This year Jewish families will be lighting the first candle of Chanukah on Sunday. In Ashland, the eight days of festivities will begin with both Temple Emek Shalom and the Havurah hosting parties complete with Menorah lighting, latkes, dreidel playing, songs, stories and crafts for children.

This year Jewish families will be lighting the first candle of Hanukkah on Sunday. In Ashland, the eight days of festivities will begin with both Temple Emek Shalom and the Havurah hosting parties complete with Menorah lighting, latkes, dreidel playing, songs, stories and crafts for children.

A first annual "Best in Shul" latke contest will be held at Temple Emek Shalom. It is open to everyone who would like to bring samples of their favorite latke recipe.

At the Havurah Hanukkah Faire, children will be able to make their own beeswax candles and Hanukkah Menorah. Rabbi David Zaslow will be leading a community candle lighting.

On the second night of Hanukkah, Monday, Dec. 22, the Chabad of Southern Oregon will be lighting a 10-foot Menorah on the Plaza in downtown Ashland with Mayor-elect John Stromberg.

The Chabad will also be hosting "Hanukkah on Ice" at The RRRink in Medford on Tuesday afternoon where there will be free ice skating and the lighting of a 4-foot Menorah ice sculpture.

"We are always looking for new ideas to keep both adults and children on the edge of their seats, and we want to bring the spirit of the Hanukkah holiday alive for all," said Rabbi Avi Zwiebel, director of the Chabad Jewish Center of Southern Oregon. "We felt that a Menorah made from ice was a unique way to commemorate this happy holiday that everyone will remember."

The eight-day festival was declared to commemorate the rededication of the Temple after its destruction in 164 B.C. and the miracle of oil used for the Temple's Menorah that lasted for eight days even though it was only enough for one. Traditional foods served during Hanukkah are potato pancakes fried in oil called "latkes" and "sufganiot" or fried doughnuts.

At Hanukkah parties, children enjoy playing games of dreidel. A dreidel is a top with the Hebrew letters nun, gimmel, hei and shin on it. These letters are an acronym for the Hebrew "Nes Gadol Hayah Sham" which translates as "a great miracle happened there." Dreidel players try to win "gelt" or gold coins filled with chocolate.

Many families may exchange small gifts during Hanukkah. Ellen Falkner, a member of Temple Emek Shalom, looks forward to spending time with her family and friends.

"I enjoy tasting the different latke recipes people make," Falkner said. "It's also fun to light all of the Hanukiahs (Menorahs) that my children have made in different programs over the years, along with the ones we got as wedding gifts and the one that belonged to my father. I love the warmth and light of this celebration in the dark of winter."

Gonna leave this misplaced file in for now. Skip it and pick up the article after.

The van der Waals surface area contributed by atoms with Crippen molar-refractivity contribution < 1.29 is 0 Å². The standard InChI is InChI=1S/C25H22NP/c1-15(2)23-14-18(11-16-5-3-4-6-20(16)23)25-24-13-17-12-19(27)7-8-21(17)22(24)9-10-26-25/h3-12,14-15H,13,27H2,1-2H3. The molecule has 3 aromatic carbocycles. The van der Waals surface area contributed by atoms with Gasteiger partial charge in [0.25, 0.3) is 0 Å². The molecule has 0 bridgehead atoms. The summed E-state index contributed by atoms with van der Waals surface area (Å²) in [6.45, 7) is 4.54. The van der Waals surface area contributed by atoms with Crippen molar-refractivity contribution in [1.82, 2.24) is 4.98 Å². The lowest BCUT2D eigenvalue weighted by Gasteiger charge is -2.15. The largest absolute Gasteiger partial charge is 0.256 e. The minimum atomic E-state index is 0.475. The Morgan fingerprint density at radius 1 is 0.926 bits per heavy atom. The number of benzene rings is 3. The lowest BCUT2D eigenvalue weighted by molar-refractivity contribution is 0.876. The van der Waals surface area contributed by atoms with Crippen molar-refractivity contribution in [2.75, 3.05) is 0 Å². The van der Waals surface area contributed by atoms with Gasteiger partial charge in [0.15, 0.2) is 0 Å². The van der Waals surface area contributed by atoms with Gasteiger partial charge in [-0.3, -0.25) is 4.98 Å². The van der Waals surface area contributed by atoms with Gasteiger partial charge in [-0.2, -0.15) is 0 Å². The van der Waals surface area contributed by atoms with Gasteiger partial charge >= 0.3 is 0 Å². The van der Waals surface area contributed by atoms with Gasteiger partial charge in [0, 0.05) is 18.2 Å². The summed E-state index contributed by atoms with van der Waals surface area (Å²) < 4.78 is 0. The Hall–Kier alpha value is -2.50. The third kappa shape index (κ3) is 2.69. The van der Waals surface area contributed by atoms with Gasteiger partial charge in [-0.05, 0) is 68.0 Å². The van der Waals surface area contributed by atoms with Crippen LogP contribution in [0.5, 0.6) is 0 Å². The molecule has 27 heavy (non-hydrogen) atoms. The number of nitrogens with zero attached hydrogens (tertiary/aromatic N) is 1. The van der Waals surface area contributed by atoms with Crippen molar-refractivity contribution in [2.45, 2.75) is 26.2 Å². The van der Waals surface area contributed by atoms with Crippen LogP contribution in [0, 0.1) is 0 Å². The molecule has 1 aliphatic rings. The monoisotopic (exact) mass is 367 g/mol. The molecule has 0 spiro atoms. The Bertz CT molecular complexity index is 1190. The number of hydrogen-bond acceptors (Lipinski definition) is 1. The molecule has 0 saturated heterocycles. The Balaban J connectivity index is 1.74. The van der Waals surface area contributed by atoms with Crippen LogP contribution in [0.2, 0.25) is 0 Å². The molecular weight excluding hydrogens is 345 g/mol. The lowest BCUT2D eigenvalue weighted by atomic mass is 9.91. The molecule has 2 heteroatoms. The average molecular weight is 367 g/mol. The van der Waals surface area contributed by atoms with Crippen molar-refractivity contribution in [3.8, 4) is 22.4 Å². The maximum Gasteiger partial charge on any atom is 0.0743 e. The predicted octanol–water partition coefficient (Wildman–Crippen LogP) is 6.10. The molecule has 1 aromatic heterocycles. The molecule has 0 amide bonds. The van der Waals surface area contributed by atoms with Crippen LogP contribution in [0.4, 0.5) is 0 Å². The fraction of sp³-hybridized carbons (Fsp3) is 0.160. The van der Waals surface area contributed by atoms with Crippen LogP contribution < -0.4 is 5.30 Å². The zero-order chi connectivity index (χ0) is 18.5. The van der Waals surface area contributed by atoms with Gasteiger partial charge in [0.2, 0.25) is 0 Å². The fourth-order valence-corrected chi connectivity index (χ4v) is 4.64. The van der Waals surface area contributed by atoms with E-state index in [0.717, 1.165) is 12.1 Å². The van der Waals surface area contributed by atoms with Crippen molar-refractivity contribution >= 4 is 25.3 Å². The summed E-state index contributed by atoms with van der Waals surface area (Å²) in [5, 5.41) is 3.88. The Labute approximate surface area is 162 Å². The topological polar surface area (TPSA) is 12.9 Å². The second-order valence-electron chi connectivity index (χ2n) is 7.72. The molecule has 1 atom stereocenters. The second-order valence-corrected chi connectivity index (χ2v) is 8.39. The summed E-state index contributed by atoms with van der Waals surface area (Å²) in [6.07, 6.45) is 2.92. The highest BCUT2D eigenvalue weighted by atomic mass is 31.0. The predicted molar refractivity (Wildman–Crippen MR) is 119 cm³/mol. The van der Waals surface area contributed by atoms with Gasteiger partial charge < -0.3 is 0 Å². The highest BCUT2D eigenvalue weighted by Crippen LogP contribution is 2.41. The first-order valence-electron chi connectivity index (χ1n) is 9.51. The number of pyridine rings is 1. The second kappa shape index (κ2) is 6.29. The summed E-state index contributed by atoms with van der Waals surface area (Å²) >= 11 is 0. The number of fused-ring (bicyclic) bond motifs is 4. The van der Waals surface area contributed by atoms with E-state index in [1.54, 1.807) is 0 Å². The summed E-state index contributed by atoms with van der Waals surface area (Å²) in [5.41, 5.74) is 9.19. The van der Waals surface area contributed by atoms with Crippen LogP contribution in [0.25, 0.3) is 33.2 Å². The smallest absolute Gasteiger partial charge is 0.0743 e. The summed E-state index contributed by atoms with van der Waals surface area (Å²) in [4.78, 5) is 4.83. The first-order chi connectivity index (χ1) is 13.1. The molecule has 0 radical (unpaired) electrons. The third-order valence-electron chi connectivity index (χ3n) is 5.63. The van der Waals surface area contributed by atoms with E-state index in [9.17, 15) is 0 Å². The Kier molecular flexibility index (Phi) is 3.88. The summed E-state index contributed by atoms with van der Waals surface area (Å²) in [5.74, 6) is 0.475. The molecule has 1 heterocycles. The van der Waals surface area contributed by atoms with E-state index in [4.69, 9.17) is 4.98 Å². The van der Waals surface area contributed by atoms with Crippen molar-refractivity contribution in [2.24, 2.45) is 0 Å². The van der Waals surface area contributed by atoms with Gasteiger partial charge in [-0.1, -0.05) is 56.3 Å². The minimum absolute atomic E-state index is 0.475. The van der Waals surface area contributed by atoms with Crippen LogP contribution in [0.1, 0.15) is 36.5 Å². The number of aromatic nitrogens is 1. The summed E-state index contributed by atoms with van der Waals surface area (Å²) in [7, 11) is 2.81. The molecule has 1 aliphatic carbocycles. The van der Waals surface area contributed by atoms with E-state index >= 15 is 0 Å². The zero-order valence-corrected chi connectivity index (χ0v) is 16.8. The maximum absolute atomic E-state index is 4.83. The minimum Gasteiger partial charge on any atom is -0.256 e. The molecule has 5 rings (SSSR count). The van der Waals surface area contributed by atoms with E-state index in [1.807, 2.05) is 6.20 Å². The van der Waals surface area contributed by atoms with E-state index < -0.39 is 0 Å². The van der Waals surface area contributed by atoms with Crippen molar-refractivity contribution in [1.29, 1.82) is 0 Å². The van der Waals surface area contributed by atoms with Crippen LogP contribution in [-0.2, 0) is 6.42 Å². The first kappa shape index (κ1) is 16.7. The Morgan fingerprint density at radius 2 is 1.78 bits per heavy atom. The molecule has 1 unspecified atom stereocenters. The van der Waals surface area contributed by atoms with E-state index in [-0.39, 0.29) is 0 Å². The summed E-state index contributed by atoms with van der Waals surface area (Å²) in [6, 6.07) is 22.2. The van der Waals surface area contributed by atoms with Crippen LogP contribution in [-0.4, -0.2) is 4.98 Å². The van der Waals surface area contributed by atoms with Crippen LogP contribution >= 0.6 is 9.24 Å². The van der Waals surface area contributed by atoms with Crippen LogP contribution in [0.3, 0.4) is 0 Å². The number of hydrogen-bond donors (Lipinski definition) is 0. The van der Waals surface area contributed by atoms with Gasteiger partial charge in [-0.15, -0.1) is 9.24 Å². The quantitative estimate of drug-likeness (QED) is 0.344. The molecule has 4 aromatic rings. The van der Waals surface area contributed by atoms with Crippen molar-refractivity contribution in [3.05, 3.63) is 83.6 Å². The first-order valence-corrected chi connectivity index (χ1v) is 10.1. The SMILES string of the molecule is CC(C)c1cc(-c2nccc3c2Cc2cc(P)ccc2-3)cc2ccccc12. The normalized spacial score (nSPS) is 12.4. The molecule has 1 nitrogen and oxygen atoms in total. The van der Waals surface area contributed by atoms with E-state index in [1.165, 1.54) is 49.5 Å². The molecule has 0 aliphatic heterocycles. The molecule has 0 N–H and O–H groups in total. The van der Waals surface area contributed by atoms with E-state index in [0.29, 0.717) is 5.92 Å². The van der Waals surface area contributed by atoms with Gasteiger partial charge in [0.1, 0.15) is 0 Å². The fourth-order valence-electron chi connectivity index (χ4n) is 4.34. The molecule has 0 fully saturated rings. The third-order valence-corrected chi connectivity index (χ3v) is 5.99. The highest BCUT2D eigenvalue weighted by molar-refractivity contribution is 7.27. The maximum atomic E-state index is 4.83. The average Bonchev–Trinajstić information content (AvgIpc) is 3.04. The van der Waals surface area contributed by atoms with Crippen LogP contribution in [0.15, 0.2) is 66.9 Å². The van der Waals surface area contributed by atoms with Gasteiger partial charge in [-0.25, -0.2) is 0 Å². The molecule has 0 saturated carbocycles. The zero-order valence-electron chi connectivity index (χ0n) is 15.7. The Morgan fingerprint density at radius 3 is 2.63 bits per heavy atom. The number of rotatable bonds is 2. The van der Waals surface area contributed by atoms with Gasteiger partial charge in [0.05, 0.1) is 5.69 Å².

Schedule of Hanukkah Events:

Temple Emek Shalom's Annual Hanukkah Party

Sunday, Dec. 21 at 4 p.m.

1 p.m. — Latke cooking for the party in the kitchen of Temple Emek Shalom

4 p.m. — Crafts for kids

5 p.m. — Menorah lighting, Hanukkah songs and stories

6 p.m. — "Best in Shul" Latke Contest judging and community potluck

Participants in the "Best in Shul" Latke Contest should bring their best latkes to compete with other families and see whose latkes are voted the tastiest by their peers. There will be two categories: "Traditional" and "Original Creations" such as using sweet potatoes, zucchini, etc. The entry fee for the contest is $5 and the winner will be awarded a prize.

For the community potluck, people are invited to bring a dairy or vegetarian dish with enough to serve 12 people.

Everyone is invited to bring a Menorah and candles to participate in the community candle lighting.

The entrance fee for this celebration is $3 per person or $8 per family.

Temple Emek Shalom, 1800 East Main Street, 488-2909, emekshalom.org

Havurah's Annual Hanukkah Faire

Sunday, Dec. 21 at 4:30 p.m.

Children will make their own beeswax Hanukkah candles and a Hanukkah Menorah. Greenleaf Latkes will be available for purchase with all the trimmings.

The Hanuukah Gift Shop will be open.

Rabbi David Zaslow will lead the community candle lighting and song.

Everyone is invited to bring a Menorah and candles to participate in the community candle lighting.

The entrance fee for this celebration is $2 per person.

Havurah Shir Hadash, 185 N. Mountain Ave., 488-7716, havurahshirhadash.org

Chabad of Southern Oregon's Menorah Lighting on the Plaza

Monday, Dec. 22 at 5:30 p.m.

Join hundreds of people and Mayor-elect John Stromberg on the Plaza in downtown Ashland as the 10-foot Menorah is lit in memory of Rabbi Gabi and his wife, Rivkah Holtzberg and the other victims of Mumbai, India.

There will be latkes available for purchase, music, entertainment and a gift shop.

A tent with heaters will be set up to keep everyone warm.

Chabad of Southern Oregon's Hanukkah on Ice

Tuesday, Dec. 23 from 3 to 4:30 p.m.

At The RRRink, 1349 Center Drive in Medford

Free ice skating — skate rentals included — to Jewish music.

Carving and lighting of a giant 4-foot Menorah ice sculpture

Hot latkes and hot chocolate will be available for purchase.

Hanukkah Music & Movement Program for Moms and Tots, ages 0-5.

Heated rooms for non-skaters

Donations are appreciated to help cover costs.

Chabad Jewish Center of Southern Oregon, 804 Hillview Drive, 482-2778, chabadofashland.org.